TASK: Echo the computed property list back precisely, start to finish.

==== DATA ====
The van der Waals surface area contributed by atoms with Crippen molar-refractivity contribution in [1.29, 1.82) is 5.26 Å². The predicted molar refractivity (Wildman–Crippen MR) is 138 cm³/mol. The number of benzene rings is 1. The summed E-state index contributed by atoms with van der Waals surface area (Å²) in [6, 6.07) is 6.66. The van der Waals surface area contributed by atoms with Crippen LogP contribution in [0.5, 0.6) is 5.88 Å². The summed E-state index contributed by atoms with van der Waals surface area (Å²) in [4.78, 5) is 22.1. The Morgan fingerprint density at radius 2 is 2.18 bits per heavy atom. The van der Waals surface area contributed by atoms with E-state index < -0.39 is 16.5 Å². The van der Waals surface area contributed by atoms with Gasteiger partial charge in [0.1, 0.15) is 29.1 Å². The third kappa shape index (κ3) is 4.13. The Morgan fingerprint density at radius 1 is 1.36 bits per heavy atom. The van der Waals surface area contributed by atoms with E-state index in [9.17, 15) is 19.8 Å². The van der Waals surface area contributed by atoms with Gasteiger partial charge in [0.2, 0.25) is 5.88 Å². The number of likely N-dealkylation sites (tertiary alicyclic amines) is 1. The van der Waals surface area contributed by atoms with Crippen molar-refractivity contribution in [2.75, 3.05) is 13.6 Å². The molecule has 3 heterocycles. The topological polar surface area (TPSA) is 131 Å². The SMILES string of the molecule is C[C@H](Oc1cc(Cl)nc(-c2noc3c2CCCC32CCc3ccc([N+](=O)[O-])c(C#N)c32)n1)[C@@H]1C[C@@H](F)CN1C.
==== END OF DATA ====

The van der Waals surface area contributed by atoms with Crippen molar-refractivity contribution in [1.29, 1.82) is 5.26 Å². The predicted molar refractivity (Wildman–Crippen MR) is 138 cm³/mol. The number of benzene rings is 1. The summed E-state index contributed by atoms with van der Waals surface area (Å²) in [6, 6.07) is 6.66. The van der Waals surface area contributed by atoms with Crippen LogP contribution in [0.5, 0.6) is 5.88 Å². The summed E-state index contributed by atoms with van der Waals surface area (Å²) in [4.78, 5) is 22.1. The Morgan fingerprint density at radius 2 is 2.18 bits per heavy atom. The van der Waals surface area contributed by atoms with E-state index < -0.39 is 16.5 Å². The van der Waals surface area contributed by atoms with Gasteiger partial charge in [0.1, 0.15) is 29.1 Å². The third kappa shape index (κ3) is 4.13. The Morgan fingerprint density at radius 1 is 1.36 bits per heavy atom. The van der Waals surface area contributed by atoms with E-state index in [9.17, 15) is 19.8 Å². The van der Waals surface area contributed by atoms with Gasteiger partial charge in [0.2, 0.25) is 5.88 Å². The number of likely N-dealkylation sites (tertiary alicyclic amines) is 1. The van der Waals surface area contributed by atoms with Crippen molar-refractivity contribution in [2.75, 3.05) is 13.6 Å². The molecule has 3 heterocycles. The topological polar surface area (TPSA) is 131 Å². The SMILES string of the molecule is C[C@H](Oc1cc(Cl)nc(-c2noc3c2CCCC32CCc3ccc([N+](=O)[O-])c(C#N)c32)n1)[C@@H]1C[C@@H](F)CN1C.